Politics

Former acting defense secretary invokes Kent State massacre in defending decision not to send military to Capitol on January 6

“Historically, military responses to domestic protests have resulted in violations of Americans’ civil rights, and even in the case of the Kent State protests of the Vietnam War, tragic deaths,” Miller said at a hearing with the House Oversight Committee. “In short, I fervently believe the military should not be utilized in such scenarios other than as a last resort and only when all other assets have been expended.”

The May 4, 1970 incident at the university involved the Ohio National Guard firing on students as they protested against the Vietnam War. Four students were killed, while nine were injured in a massacre that dramatically changed the nation.

The comments from Miller come during his first public testimony on the deadly January 6 riot, in which pro-Trump protestors overcame US Capitol Police and other law enforcement and invaded the building.

The former acting secretary also told the panel that he was concerned sending US troops to the Capitol that day would have encouraged the conspiracy of a possible “military coup,” and he also worried that had he sent troops to the building any time before noon that day it would have “created the biggest constitutional crisis since Watergate,” according to a source familiar with his thinking.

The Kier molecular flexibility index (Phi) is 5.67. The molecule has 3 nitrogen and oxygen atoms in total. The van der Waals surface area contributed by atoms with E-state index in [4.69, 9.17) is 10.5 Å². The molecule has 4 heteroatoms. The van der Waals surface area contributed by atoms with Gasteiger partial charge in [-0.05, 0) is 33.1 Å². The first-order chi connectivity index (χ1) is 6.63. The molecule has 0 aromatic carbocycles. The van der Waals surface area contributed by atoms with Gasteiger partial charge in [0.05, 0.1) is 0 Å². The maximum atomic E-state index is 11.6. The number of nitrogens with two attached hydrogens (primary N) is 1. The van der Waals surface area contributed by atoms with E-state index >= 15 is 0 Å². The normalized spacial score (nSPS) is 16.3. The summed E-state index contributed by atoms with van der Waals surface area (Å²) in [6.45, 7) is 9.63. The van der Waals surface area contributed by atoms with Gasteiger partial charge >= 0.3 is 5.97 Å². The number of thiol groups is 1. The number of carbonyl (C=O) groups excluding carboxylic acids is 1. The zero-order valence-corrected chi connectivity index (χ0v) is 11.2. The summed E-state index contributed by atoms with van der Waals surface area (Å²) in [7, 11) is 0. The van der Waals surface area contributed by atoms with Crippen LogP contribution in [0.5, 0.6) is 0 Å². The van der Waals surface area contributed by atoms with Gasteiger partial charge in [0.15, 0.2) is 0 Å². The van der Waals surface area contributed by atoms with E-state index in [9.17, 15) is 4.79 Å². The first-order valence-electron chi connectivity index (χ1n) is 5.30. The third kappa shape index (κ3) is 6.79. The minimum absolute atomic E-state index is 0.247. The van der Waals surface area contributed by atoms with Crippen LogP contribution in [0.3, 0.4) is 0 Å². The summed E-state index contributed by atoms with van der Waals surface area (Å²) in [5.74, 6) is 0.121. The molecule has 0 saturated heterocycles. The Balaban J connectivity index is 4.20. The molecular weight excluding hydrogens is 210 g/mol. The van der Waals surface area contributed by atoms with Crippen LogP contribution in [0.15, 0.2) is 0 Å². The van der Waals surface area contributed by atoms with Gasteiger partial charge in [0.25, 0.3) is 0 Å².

Republicans defend rioters

The hearing, which also includes testimony from former acting Attorney General Jeffrey Rosen and DC Metropolitan Police Chief Robert Contee, at one point took an extraordinary turn as GOP Rep. Paul Gosar issued a full-throated defense of the rioters as he attacked the ongoing federal investigations into the participants of the insurrection.

“Outright propaganda and lies are being used to unleash the national security state against law-abiding US citizens, especially Trump voters,” Gosar claimed. “The FBI is fishing through homes of veterans and citizens with no criminal records and restricting the liberties of individuals that have never been accused of a crime.”

“The government has enlisted Americans to turn in their own neighbors,” the Arizona Republican added.

In a separate hearing before the Senate Appropriations Committee, Attorney General Merrick Garland defended the Justice Department’s focus on investigating and prosecuting Capitol rioters.

“In my career as a judge and in law enforcement, I have not seen a more dangerous threat to democracy than the invasion of the Capitol,” Garland said.

“This was an attempt by some — I don’t want to be very careful to not ascribe it to all, because every case is individually decided — but there was an attempt to interfere with the fundamental passing element of our democracy: the peaceful transfer of power,” he said.

This story is breaking and will be updated.

CNN’s Zachary Cohen and Jeremy Herb contributed to this report.

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